There is something so very exciting about the start of a new school year. For most kids, the last few weeks of summer can bring an anticipation of all the possibilities of being a year older and a grade level higher. While many students negotiate the transition easily, others need time, support and coping skills. There are many ways in which parents can support their child and ensure a positive start to a successful school year. The following tips are recommended by the National Association of School Psychologists (US):
- Review all of the information. Review the material sent by the school as soon as it arrives at the beginning and throughout the school year. These packets include important information about your child’s teacher, room number, school supply requirements, sign ups for after-school sports and activities, school calendar dates, bus transportation, health and emergency forms, and volunteer opportunities.
- Mark your calendar. Make a note of important dates, especially back-to-school nights. This is especially important if you have children in more than one school and need to juggle obligations.
- Establish bedtime and mealtime routines. Talk with your child about the benefits of school routines in terms of not becoming over tired or overwhelmed by school work and activities.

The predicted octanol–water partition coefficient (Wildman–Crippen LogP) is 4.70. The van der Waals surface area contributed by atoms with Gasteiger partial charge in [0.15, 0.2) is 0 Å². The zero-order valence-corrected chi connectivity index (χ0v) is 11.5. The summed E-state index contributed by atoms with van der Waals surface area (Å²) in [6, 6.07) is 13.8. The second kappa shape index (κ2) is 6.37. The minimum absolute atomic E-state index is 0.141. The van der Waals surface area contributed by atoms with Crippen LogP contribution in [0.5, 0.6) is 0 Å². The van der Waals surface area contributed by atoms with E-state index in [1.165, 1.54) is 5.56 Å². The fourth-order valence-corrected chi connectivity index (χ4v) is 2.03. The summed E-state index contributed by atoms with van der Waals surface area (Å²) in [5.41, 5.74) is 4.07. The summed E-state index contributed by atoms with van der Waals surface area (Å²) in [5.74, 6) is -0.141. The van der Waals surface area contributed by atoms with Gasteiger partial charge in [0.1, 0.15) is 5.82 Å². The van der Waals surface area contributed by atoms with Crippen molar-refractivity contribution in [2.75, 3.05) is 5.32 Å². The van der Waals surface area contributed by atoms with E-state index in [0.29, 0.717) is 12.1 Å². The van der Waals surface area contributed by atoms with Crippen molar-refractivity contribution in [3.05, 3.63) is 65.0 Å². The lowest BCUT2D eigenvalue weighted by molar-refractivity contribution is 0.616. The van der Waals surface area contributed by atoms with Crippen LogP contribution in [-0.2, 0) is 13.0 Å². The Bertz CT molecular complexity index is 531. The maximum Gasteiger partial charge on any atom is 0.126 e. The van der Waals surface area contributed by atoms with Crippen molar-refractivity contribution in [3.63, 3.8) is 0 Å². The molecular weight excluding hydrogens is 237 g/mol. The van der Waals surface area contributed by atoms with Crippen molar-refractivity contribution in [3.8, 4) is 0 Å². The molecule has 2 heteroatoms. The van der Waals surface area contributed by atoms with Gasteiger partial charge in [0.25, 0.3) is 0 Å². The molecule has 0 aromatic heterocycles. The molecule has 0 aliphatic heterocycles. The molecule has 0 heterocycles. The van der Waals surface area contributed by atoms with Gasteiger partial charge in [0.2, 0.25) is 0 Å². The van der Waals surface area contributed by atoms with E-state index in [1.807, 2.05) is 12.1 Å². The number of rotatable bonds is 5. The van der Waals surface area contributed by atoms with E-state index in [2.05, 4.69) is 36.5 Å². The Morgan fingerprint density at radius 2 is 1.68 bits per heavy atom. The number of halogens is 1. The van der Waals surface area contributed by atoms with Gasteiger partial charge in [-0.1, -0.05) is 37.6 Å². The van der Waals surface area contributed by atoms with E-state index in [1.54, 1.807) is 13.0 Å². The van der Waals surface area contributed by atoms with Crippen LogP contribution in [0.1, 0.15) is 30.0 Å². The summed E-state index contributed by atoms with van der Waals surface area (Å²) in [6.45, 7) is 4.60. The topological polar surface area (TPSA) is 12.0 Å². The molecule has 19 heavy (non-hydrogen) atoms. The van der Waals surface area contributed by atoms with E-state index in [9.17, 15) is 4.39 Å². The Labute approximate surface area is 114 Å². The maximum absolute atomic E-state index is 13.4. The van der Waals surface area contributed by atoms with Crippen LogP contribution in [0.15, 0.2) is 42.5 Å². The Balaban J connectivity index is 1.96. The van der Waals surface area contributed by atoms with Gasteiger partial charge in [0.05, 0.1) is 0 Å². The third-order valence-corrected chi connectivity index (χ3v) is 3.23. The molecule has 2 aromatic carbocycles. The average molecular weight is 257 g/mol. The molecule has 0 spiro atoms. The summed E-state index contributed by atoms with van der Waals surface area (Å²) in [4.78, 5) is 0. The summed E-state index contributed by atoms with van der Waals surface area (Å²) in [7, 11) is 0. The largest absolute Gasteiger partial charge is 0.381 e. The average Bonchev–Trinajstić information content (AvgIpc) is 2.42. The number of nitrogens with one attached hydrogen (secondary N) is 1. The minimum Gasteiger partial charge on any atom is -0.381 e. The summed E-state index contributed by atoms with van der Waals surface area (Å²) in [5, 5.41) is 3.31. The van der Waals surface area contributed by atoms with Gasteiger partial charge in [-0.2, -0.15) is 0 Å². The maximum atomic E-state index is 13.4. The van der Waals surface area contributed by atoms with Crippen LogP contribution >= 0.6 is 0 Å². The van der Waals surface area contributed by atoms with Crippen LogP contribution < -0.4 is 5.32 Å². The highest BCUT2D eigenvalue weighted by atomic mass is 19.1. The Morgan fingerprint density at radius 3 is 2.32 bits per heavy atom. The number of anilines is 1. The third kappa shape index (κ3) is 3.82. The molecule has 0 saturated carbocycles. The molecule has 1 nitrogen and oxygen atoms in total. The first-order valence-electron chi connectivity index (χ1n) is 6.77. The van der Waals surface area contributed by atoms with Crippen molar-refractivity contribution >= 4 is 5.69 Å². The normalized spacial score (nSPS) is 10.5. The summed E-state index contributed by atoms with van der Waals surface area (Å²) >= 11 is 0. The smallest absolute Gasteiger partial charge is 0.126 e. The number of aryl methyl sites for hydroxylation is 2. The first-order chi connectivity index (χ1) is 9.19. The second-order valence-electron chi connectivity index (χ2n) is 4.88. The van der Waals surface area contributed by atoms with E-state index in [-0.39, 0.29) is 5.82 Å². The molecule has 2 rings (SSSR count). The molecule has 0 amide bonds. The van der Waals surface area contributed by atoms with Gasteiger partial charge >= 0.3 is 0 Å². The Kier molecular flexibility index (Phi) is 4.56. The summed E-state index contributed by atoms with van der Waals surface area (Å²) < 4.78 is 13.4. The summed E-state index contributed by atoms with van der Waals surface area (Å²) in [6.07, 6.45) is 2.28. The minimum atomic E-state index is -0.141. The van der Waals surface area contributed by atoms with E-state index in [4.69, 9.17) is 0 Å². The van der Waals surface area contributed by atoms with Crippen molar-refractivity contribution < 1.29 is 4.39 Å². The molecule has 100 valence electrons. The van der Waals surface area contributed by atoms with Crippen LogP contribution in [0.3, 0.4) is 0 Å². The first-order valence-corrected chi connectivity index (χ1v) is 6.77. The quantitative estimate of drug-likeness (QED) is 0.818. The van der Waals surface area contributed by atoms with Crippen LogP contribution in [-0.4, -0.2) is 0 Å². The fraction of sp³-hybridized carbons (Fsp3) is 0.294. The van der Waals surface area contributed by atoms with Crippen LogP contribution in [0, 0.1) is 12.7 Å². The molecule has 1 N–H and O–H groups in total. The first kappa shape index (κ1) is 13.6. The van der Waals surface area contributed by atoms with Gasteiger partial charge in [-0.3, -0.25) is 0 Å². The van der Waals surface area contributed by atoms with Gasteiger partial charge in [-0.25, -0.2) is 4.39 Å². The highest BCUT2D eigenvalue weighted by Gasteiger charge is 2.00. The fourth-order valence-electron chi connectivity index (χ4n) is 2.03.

- Turn off Video Games and the TV. Encourage your child to play quiet games, do puzzles or read as early morning activities instead of playing video games or watching television. This will help ease your child into the learning process and school routine. If possible, maintain this practice throughout the school year.
- Visit school with your child. If your child is young or in a new school, visit the school with your child. Meeting the teacher, locating their classroom, locker, lunchroom, etc., will help ease pre-school anxieties and also allow your child to ask questions about the new environment. Call ahead to make sure the teachers will be available to introduce themselves to your child.
- Designate and clear a place to do homework. Older children should have the option of studying in their room or a quiet area of the house. Younger children usually need an area set aside in the family room or kitchen to facilitate adult monitoring, supervision, and encouragement.
- Finally, seek balance in all things. A healthy and happy child has a clear understanding of expectations and boundaries however; we all need time for relaxation and fun. While it is essential that we support our students in their academic pursuits, it is also important to remember that they need time to collect their energies and recharge. If you see that your child is struggling academically or emotionally, talk to them and talk to their teachers.
Written by Ms. Elizabeth Lucarini, Middle School Counselor